English Heritage has officially ended its partnership with P&O Ferries following a review but rebuffed criticism of its controvertial acceptance of a donation from Airbnb.
The charity began a review of its relationship with the ferry operator in March after the latter came under fire for firing 800 of its staff to cover a “£100m loss year on year”.
At the time, the charity said: “P&O Ferries is a members’ reward partner – meaning English Heritage members could enjoy offers and discounts with the company – but given the recent developments, we’re pausing and reviewing this partnership.”
A spokesperson for the charity has now confirmed that following that review it is no longer a partner with P&O Ferries.
This comes as the charity recently accepted a £1.25m donation from Airbnb which aims to support the conservation of historic sites around England and boost tourism.
Will McMahon, director of Action on Empty Homes, criticised English Heritage for accepting the donation.
He told the Guardian: “Airbnb’s donation seems to serve one purpose – it’s a sort of cultural greenwashing for what has become an investment platform taking homes out of residential use and worsening our housing crisis.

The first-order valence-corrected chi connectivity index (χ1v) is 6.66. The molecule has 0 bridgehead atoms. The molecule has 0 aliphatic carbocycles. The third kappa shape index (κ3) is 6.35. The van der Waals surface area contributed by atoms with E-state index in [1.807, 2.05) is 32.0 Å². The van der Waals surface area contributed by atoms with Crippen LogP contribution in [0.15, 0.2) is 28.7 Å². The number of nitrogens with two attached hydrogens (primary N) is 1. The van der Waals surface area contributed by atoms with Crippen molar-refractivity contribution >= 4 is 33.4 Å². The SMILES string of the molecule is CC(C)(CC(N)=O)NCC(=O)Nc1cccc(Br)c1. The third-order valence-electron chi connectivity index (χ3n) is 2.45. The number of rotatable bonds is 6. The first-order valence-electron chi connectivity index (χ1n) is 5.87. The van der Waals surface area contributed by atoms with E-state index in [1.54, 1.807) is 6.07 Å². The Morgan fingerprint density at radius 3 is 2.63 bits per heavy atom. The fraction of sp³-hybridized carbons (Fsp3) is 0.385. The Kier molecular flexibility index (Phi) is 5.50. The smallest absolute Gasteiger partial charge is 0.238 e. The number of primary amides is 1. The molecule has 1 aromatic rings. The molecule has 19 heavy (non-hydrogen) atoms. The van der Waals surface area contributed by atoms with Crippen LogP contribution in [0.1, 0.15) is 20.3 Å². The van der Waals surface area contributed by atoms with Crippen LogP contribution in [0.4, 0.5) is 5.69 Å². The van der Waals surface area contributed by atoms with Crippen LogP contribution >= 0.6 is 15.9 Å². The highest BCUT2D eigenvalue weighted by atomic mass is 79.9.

“Airbnb clearly has a strategic understanding of their own vulnerabilities and in my view are making corporate donations to offset the poor publicity they are now receiving countrywide due to short lets impacting on long-standing local communities in city, coast and countryside alike.”
Responding to the criticism, English Heritage said that it looks after more than 400 sites across the country, with nearly a quarter of visits to these being located in some of the most deprived areas.
“Supporting English Heritage, whether as a visitor, member or donor, supports investment in those areas,” a spokesperson added.
Kate Mavor, chief executive of English Heritage, said: “We’re very grateful to Airbnb for its most generous donation. English Heritage is an independent charity and support like Airbnb’s is vital to protect the great stone circles and castles, abbeys and historic houses in our care. It is thanks to support like this that the charity is spending more money than ever before conserving sites for the benefit of the public – right across England.”